Brasserie D'Ecaussinnes - La Penneffoise
This month’s feature selection, a unique Belgian blond ale that is brewed with French prunes, was admired and endorsed for use in the Rare Beer Club by Michael Jackson prior to his death in August of this year. We will continue to bring our members a line-up of beers that were, in fact, selected by Michael as part of our usual calendar preplanning process. Although there have been, and may continue to be, instances where we don’t get a given brew to land at the U.S. port on precisely the date desired, we actually have always been quite efficient in maintaining a view to the future in terms of which brewers we will turn to for particular beers, and when we would like to see them featured. It was Michael’s wish to have the club outlive him, and despite the fact that we had naively hoped that day would never come we are now tasked with carrying on and doing some things that might make him proud. Sharing Ecassinnes Penneffoise is one of those.
I tasted this intriguing beer with Michael over lunch in the Antwerp Hilton café at the end of June while we were in town for Beer Passion Weekend, a Belgian brewers’ festival hosted by our friend, publisher Ben Vinken. Sheltered from the frequent early summer rains under a large white tent directly in the center of Antwerp’s Groenplaats —which means “Green Place,” despite the fact that there are only a handful of city-maintained planter boxes in this historic central square— it is a charming and approachable event that brings beer lovers in Belgium’s second city together for 3 days. It’s nowhere near the size of Denver’s mammoth annual Great American Beer Festival, but in recent years the growth of artisanal brewing’s youth movement regularly seen at the GABF (both producers and drinkers) is palpable in Antwerp, as well. As a result, there are a number of enterprising brewers who are offering some rather creative styles, even by the standards of this extremely eclectic brewing nation. It appears, in some ways, to be a noble and rational attempt to prevent an exodus of the young beer drinking market into the ever-open arms of Stella Artois and Jupiler. American-style IPA hoppiness is getting a lot of attention, as witnessed by several relatively un-Belgian bitter versions now available on our shelves. Fruit beers, some of which have been softened of late to offer a more mass-market appeal, along with more historic lambic and gueuze styles, refuse to wither away.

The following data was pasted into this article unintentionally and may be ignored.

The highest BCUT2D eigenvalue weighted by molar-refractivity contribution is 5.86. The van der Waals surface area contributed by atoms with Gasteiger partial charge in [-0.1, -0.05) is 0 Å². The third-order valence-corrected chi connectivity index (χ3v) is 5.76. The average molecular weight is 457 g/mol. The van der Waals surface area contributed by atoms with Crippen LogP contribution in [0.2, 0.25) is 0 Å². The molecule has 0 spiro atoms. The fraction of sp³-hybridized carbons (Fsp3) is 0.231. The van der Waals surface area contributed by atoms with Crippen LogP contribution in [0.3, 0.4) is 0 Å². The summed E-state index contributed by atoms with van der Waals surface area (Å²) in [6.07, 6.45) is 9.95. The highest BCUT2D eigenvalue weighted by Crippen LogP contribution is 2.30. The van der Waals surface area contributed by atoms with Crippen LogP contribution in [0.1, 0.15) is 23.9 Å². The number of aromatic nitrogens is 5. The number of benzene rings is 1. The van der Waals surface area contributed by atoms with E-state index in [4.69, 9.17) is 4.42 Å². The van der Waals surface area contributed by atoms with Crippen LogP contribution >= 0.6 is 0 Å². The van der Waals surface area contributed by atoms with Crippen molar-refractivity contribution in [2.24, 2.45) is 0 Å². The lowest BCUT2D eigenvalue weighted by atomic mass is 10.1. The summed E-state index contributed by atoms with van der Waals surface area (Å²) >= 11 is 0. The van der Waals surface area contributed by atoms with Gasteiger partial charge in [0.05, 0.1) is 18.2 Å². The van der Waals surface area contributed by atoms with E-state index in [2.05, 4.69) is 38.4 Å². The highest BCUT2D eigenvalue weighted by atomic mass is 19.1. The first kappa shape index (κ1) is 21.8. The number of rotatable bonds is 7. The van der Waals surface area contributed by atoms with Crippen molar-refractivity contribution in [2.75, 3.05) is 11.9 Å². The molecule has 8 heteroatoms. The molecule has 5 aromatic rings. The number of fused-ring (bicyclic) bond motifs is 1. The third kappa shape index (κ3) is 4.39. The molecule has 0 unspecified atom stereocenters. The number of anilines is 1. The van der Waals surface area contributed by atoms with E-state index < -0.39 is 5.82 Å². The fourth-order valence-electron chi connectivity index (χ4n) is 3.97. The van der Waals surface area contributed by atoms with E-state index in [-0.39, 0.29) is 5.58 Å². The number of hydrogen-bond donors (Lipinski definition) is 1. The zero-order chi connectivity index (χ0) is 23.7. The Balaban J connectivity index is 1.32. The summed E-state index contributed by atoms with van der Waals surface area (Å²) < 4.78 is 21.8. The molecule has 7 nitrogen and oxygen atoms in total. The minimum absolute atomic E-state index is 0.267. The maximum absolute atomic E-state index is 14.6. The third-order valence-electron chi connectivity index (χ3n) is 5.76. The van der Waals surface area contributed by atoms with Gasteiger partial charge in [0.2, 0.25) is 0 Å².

Hugues Van Poucke of Ecaussinnes chose a regionally-famous plum as his additive of choice in creating Penneffoise, which begins with a base beer of the brewery’s blond ale. In prune form and individually pitted by hand, the dried fruit is added during fermentation and adds a wonderful richness to the brew. It has a deep reddish color, and a complex nose that offers some fruitiness and some malty sweetness. The texture is weighty and pleasant, and the flavors offer a harmonious, mildly sweet and slightly sour interplay between fruit, malt, and gentle hopping. It does a graceful job of carrying its 8% alcohol, so should be consumed with a bit of caution. While delicious as an aperitif or cocktail beer, it will also do very well with savory dishes like pork roast, ham, or beef fajitas. Michael and I enjoyed ours with some delicious chicken and ham croquettes, and we were a tad late for his book-signing at the festival that afternoon. We blamed our tardiness on the service at the café - but both knew that the real culprit was just another weekend lunch in Antwerp, accompanied by great beer and warm company.
While delicious as an aperitif or cocktail beer, it will also do very well with savory dishes like pork roast, ham, or beef fajitas.
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